Remember, in areas where winters have freezing temperatures, any appliance with water will need to be "winterized."
Built-In Grill and Outdoor Kitchen With Banister Lighting
Lighting should be part of the plan, especially for grilling at night. Maybe because I sold lighting, I think lighting is important.
Most people think their outside lights will handle it. But they're usually too bright and not focused on the grill. One great idea is to light your banisters. It can be a 30-second difference between medium and rare on a powerful grill.
You should consider task lighting near your grill. I am a huge fan of "lighting tape." It's just LED diodes on a flat translucent tape. You can stick them anywhere for decent lighting. We just need to wire to a transformer.
As long-time readers of this blog know, I am specific about venting an outdoor grill. It is not easy to capture the vast amount of smoke from a BBQ.
A large amount of the pictures of vented outdoor kitchens on Houzz will have problems with smoke, like the photo below.
Grill Located on a Three-Season Porch with No Ventilation
You need an extra deep hood and a powerful blower to evacuate the smoke and grease for adequate exhaust. Smoke is channeled into the hood and then removed, so you need both.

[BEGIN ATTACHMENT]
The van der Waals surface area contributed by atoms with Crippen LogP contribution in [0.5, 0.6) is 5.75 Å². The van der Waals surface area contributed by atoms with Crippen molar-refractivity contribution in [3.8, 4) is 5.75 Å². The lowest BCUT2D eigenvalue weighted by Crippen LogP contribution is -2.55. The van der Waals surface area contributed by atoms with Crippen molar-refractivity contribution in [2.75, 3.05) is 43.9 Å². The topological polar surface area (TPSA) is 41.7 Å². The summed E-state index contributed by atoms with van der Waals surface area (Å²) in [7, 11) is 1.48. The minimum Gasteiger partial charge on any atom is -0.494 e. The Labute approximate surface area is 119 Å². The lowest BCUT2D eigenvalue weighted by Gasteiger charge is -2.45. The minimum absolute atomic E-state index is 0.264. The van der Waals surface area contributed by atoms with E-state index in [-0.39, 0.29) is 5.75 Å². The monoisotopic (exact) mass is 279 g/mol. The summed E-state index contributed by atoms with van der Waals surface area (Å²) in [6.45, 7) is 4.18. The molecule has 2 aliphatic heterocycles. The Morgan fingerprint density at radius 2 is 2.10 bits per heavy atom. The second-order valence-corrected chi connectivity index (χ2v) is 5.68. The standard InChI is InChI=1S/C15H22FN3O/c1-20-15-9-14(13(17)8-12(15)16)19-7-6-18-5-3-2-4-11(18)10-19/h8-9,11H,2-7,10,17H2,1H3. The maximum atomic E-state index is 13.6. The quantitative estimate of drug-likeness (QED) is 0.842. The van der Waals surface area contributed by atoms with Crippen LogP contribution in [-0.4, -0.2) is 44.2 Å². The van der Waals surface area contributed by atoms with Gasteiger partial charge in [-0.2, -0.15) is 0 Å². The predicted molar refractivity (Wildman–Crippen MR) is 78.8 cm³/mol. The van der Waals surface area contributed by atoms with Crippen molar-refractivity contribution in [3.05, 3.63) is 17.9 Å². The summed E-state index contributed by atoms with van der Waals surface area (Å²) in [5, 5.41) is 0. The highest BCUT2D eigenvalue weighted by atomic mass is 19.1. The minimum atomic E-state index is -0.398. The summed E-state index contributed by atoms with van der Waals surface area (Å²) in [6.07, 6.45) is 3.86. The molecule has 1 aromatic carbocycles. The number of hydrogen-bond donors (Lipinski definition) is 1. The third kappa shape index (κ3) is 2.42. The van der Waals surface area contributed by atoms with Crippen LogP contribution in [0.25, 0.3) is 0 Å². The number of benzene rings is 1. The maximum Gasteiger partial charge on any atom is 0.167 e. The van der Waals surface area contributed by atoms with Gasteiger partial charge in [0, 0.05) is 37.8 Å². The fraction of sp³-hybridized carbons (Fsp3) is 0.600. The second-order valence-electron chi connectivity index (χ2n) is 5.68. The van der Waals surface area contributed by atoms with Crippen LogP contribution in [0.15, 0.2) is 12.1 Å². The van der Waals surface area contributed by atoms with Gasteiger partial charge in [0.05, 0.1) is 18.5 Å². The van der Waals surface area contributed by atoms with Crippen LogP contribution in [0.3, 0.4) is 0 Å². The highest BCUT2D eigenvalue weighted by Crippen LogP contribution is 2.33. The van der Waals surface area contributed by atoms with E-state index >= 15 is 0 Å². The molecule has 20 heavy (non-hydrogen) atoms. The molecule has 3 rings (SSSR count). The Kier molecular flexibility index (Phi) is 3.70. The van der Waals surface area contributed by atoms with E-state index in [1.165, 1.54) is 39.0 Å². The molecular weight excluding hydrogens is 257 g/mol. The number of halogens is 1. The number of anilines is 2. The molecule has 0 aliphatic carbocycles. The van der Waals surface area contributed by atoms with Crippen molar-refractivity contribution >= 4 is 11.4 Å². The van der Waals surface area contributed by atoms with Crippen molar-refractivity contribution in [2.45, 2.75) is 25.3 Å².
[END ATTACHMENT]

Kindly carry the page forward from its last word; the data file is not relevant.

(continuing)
Plan your ventilation carefully, especially if your grill is inside or on a three-season porch. I would advise leaving the grill completely outside and not worrying about venting.
If that is not in your design, then spend time planning ventilation. You may even want to try a commercial vent if you like to cook. I would recommend 27 inches deep and at least 18 inches high. Your hood's CFM (Cubic Feet per Minute) should be at least 1500 CFM or more depending on how you cook.
Read More: How to Vent an Outdoor Grill
Best Outdoor Kitchen Products
There is an endless array of grills from Hestan, DCS, Kalamazoo, Weber, and Lynx. The grill is the cornerstone of your outdoor kitchen and the middle of your flow. You want to arrange everything else around it.
"Configuring your outdoor kitchen appliances starts with the grill. Your grill is the centerpiece of the outdoor kitchen." Russ Faulk, Kalamazoo Outdoor Gourmet
Now pause here for a bit and answer the following questions.
- How do you like to grill?
- Do you like speed? Or lower and slower?
- Do you want added flavor and texture?
- What's your go-to method?